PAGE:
Chops: Right now we're touring with a DJ, his name is Rolly Roll from the 5th Platoon. He's not with us today, but we usually tour with him.
Kwest: Would a band be better than a DJ?
Chops: Well what would be the shit would be both.
Styles: With a band you got a lot of energy cause there's like four live musicians on stage and that's a lot of energy, and the music comes through well.
Kwest: The video for Galaxies was shot not long ago, how did you enjoy that experience?
Styles: We did the whole video in like 2 days, but it came out really well. One of the producers we worked with won an Emmy.
Kwest: So it was a good experience?
Chops: Yeah, it was fun. It was different cause you have to lip synch your lines and to make a slow motion shot you have to rap twice as fast as the real song then they play it back so it looks like slow motion.
Kwest: Your song "Brand Names" talks about all the brand names involved in hiphop. How do you feel about the commercialization of hiphop?
Styles: We wrote the song like two years ago right when hiphop was starting to go into that trend. I guess that's our view of it its' just a big trend I mean people jump on trends all the time.
Kwest: Do you still feel the same way about it two years later?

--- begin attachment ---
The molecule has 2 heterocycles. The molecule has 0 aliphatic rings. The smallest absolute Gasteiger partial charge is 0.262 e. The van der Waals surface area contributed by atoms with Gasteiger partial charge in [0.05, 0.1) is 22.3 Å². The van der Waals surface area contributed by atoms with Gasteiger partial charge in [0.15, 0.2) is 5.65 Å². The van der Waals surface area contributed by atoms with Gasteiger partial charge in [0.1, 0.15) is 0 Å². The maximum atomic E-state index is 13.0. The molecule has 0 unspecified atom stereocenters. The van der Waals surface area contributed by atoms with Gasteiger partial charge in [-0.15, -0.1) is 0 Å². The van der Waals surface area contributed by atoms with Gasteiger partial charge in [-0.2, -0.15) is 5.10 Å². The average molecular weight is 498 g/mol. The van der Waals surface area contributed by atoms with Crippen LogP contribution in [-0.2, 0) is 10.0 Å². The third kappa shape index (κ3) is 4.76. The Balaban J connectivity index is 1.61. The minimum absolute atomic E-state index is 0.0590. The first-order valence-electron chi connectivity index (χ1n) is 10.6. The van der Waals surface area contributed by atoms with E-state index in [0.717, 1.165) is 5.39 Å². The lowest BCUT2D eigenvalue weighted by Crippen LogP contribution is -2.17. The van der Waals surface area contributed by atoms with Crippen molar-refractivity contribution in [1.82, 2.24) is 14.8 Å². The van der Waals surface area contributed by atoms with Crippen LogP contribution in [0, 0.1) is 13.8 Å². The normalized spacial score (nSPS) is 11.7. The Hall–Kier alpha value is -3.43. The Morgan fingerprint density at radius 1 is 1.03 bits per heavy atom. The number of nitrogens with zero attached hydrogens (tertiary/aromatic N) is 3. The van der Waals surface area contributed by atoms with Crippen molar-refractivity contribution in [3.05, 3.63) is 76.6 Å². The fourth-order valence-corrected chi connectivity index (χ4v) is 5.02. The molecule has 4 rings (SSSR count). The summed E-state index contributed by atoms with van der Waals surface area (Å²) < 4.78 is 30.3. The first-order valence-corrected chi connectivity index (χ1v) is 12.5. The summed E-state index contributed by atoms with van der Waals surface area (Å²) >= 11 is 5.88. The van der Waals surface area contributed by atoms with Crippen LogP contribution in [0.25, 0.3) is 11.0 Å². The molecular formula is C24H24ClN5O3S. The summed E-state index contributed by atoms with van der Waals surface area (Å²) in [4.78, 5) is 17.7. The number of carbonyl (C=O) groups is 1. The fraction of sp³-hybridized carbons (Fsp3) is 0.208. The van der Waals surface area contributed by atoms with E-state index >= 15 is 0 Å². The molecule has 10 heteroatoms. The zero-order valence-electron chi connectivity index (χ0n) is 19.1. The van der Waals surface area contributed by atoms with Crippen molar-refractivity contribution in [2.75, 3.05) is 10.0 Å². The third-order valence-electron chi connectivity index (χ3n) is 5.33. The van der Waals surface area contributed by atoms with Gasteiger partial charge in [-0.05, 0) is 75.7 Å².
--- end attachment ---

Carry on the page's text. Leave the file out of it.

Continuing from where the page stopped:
Peril: Yeah, because it just works you know? I guess it's not that big now.
Styles: Now I feel it's more of the thug stuff, before it was just brand names in songs and stuff.
Kwest: Other than MCing, are any of you involved in other aspects of hiphop? Do you B-Boy or write graffiti ?
Styles: Not enough to say we do, but we'd definitely like to learn.
Kwest: What do you think of the state of hiphop today?
Styles: I think hiphop is really large right now, I mean in the underground there's a lot of innovation, which is cool. You know, there are a couple different worlds in hiphop but you can't really be upset you just have to find your place in it. You got the underground, the mainstream, the thugs, you just got to find where you fit in. There's a lot of good underground stuff out there; you just have to hunt for it, which makes it more fun.
Kwest: So what do the Mountain Brothers bring to hiphop that hasn't been brought already? Styles: I think in terms of our sound, musically Chops' beats are original. They're organic and just the way they're put together is unique.
Peril: There aren't that many groups out there that do what Chops does, like no samples but bringing all the tracks together. As far as lyrics, I think we all have our different styles and we all try.